Nearly everyone arrives at our station via the crossroads on the A361 but how many know about the line that ran underneath it? This went through a tunnel, the arch of which was exposed briefly about twelve years ago.  Fifty yards down the lane you can still see the parapets for a railway bridge.

The tunnel and bridge related to the quarry line that ran north from the East Somerset Railway. The former shows the alignment of the original route, opened by 1871, a tramway on a two-foot gauge that resurfaced north of the crossroads and continued up the east side of the road to Waterlip Quarry. In the other direction it went downhill, across the fields to meet the ESR in the tanker sidings and at the high wall on the path from our station along to the engine shed. Gravity ensured the wagons arrived at Cranmore and horses pulled them back uphill. There was a crushing plant at Cranmore and the processed stone was loaded onto trucks in a siding where the above path now passes. Then that stone was transported out over the main railway system.

There were changes in about 1926 when the line became dual gauge and steam locos took over the haulage. The line was extended to Moons Hill Quarry and a branch went up to Downhead Quarry (beyond Cranmore Tower), though that quarry closed almost immediately. Parts of the quarry line were realigned and a new tunnel was cut under the A361 to the east of the old one. The bridge and parapets were built then, too and the line was realigned behind the bungalows along the road to Waterlip. The line became standard gauge and there was even an engine shed near the crushing plant. What was being quarried? Limestone from Waterlip but andesite (igneous in origin and similar to basalt) from Moons Hill and Downhead.

Why ‘tanker sidings’? When the crushed andesite was mixed with bitumen it produced a good surfacing material like tarmac. The crushers were moved back to the quarries in the 1930s (contributing to the decline of Cranmore station) but the line remained in use until 1946, when Waterlip quarry closed. Bitumen was still delivered to the station in tanker wagons. These were brought from beyond Witham, and reversed into these sidings. There are still traces of the pipework in the undergrowth that was used to warm the bitumen. The warmed material was transported by lorry to the quarries, a procedure that continued until 1985. Moons Hill remains open but all the stone is distributed by road.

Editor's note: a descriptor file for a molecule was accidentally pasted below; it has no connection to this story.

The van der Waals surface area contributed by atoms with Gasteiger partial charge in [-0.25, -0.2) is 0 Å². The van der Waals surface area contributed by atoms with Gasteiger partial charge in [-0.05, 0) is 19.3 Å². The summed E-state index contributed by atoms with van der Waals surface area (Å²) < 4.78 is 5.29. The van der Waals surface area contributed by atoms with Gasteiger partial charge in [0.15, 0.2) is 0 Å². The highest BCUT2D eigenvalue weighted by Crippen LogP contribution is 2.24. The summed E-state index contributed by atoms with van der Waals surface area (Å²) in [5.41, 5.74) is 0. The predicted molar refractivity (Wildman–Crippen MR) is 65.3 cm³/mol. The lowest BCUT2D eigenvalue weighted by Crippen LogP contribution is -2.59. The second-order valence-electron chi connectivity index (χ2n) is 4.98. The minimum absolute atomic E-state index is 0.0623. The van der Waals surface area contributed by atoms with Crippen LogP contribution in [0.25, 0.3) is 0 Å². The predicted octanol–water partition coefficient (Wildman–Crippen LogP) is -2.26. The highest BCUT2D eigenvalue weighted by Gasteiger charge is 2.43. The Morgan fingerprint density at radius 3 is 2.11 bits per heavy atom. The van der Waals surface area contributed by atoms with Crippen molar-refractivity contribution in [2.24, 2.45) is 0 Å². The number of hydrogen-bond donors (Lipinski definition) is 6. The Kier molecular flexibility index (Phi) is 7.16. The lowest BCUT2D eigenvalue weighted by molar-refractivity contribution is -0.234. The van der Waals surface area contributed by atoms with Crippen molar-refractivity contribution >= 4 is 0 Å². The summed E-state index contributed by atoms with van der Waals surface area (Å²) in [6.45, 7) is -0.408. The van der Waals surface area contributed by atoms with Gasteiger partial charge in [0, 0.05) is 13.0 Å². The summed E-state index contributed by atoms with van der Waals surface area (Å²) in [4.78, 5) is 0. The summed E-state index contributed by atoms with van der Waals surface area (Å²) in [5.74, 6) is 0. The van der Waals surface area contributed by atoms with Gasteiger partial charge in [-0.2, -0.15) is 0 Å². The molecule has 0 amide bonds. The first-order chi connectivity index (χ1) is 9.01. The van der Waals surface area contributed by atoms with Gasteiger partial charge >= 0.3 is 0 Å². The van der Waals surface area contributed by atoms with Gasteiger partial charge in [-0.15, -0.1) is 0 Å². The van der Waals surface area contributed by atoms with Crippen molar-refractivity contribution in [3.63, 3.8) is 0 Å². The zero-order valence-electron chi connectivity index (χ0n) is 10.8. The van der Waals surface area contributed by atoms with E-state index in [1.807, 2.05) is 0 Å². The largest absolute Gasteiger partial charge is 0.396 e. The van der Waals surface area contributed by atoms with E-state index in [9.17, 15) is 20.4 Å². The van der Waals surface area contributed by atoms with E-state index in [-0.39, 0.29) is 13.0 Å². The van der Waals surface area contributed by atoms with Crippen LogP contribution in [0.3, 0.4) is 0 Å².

There is other evidence of the quarry line and relevant photographs are being added to our website. The old engine shed has been converted into holiday accommodation. There are the remains of old buildings near the high wall. The alignment of the embankment east of the carriage shed is still visible beyond the garden and trees. Traces of the original fencing can be seen going towards Waterlip and the embankment for the branch round to Downhead is prominent amidst the rough pasture north of Long Cross on the road down to Moons Hill. Also, Cranmore Signal Box seems far too large for its location but this was necessary because of the extra sidings for the crushing plant and for tanker sidings. At its peak, up to 100 trucks of stone a day were leaving Cranmore daily and the trains all had to be managed somehow.

Now Cranmore is quiet, except when we are running trains but you can imagine that it was all very different several decades ago.

This is a brief and simplified summary and readers should refer to ‘Steaming through the Cheddar Valley (by Derek Phillips), ‘The East Somerset and Cheddar Valley Railways’ (Richard Harman) and ‘Quarry Faces’ (Robin Thomas) to learn the full story.          

Nick Waton.  January 2020.